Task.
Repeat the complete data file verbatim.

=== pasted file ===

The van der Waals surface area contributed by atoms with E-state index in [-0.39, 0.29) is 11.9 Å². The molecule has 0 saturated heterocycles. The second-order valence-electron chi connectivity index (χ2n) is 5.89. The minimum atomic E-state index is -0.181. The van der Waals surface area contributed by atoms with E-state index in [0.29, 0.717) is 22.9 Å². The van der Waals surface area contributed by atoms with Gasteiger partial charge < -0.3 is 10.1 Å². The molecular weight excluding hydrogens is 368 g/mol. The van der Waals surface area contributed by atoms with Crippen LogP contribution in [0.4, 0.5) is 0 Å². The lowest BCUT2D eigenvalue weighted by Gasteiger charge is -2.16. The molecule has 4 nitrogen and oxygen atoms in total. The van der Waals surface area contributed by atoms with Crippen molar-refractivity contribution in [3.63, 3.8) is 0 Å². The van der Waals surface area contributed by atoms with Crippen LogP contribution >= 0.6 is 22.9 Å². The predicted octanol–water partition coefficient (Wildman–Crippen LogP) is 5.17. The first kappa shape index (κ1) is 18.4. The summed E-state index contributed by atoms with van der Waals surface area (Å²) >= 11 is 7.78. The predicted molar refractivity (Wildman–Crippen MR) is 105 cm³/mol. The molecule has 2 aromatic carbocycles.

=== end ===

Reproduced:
The van der Waals surface area contributed by atoms with E-state index in [-0.39, 0.29) is 11.9 Å². The molecule has 0 saturated heterocycles. The second-order valence-electron chi connectivity index (χ2n) is 5.89. The minimum atomic E-state index is -0.181. The van der Waals surface area contributed by atoms with E-state index in [0.29, 0.717) is 22.9 Å². The van der Waals surface area contributed by atoms with Gasteiger partial charge < -0.3 is 10.1 Å². The molecular weight excluding hydrogens is 368 g/mol. The van der Waals surface area contributed by atoms with Crippen LogP contribution in [0.4, 0.5) is 0 Å². The lowest BCUT2D eigenvalue weighted by Gasteiger charge is -2.16. The molecule has 4 nitrogen and oxygen atoms in total. The van der Waals surface area contributed by atoms with Crippen molar-refractivity contribution in [3.63, 3.8) is 0 Å². The van der Waals surface area contributed by atoms with Crippen LogP contribution >= 0.6 is 22.9 Å². The predicted octanol–water partition coefficient (Wildman–Crippen LogP) is 5.17. The first kappa shape index (κ1) is 18.4. The summed E-state index contributed by atoms with van der Waals surface area (Å²) >= 11 is 7.78. The predicted molar refractivity (Wildman–Crippen MR) is 105 cm³/mol. The molecule has 2 aromatic carbocycles.